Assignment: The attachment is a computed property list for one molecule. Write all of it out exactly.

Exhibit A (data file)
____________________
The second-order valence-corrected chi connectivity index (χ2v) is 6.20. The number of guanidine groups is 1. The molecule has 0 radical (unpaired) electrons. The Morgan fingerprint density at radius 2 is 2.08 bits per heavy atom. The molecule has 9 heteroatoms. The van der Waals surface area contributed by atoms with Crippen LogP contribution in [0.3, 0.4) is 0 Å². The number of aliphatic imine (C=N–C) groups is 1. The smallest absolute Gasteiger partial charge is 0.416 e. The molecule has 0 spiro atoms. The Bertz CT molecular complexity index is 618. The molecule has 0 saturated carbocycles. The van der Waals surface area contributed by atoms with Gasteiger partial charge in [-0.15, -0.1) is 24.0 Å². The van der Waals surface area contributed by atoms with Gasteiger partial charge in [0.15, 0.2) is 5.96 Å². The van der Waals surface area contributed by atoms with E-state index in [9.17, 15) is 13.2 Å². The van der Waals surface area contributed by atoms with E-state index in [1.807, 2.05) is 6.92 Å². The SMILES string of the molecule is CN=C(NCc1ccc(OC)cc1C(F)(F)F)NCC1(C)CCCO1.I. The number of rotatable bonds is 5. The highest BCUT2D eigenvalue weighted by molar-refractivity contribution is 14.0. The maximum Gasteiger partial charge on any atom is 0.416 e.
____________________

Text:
The second-order valence-corrected chi connectivity index (χ2v) is 6.20. The number of guanidine groups is 1. The molecule has 0 radical (unpaired) electrons. The Morgan fingerprint density at radius 2 is 2.08 bits per heavy atom. The molecule has 9 heteroatoms. The van der Waals surface area contributed by atoms with Crippen LogP contribution in [0.3, 0.4) is 0 Å². The number of aliphatic imine (C=N–C) groups is 1. The smallest absolute Gasteiger partial charge is 0.416 e. The molecule has 0 spiro atoms. The Bertz CT molecular complexity index is 618. The molecule has 0 saturated carbocycles. The van der Waals surface area contributed by atoms with Gasteiger partial charge in [-0.15, -0.1) is 24.0 Å². The van der Waals surface area contributed by atoms with Gasteiger partial charge in [0.15, 0.2) is 5.96 Å². The van der Waals surface area contributed by atoms with E-state index in [9.17, 15) is 13.2 Å². The van der Waals surface area contributed by atoms with E-state index in [1.807, 2.05) is 6.92 Å². The SMILES string of the molecule is CN=C(NCc1ccc(OC)cc1C(F)(F)F)NCC1(C)CCCO1.I. The number of rotatable bonds is 5. The highest BCUT2D eigenvalue weighted by molar-refractivity contribution is 14.0. The maximum Gasteiger partial charge on any atom is 0.416 e.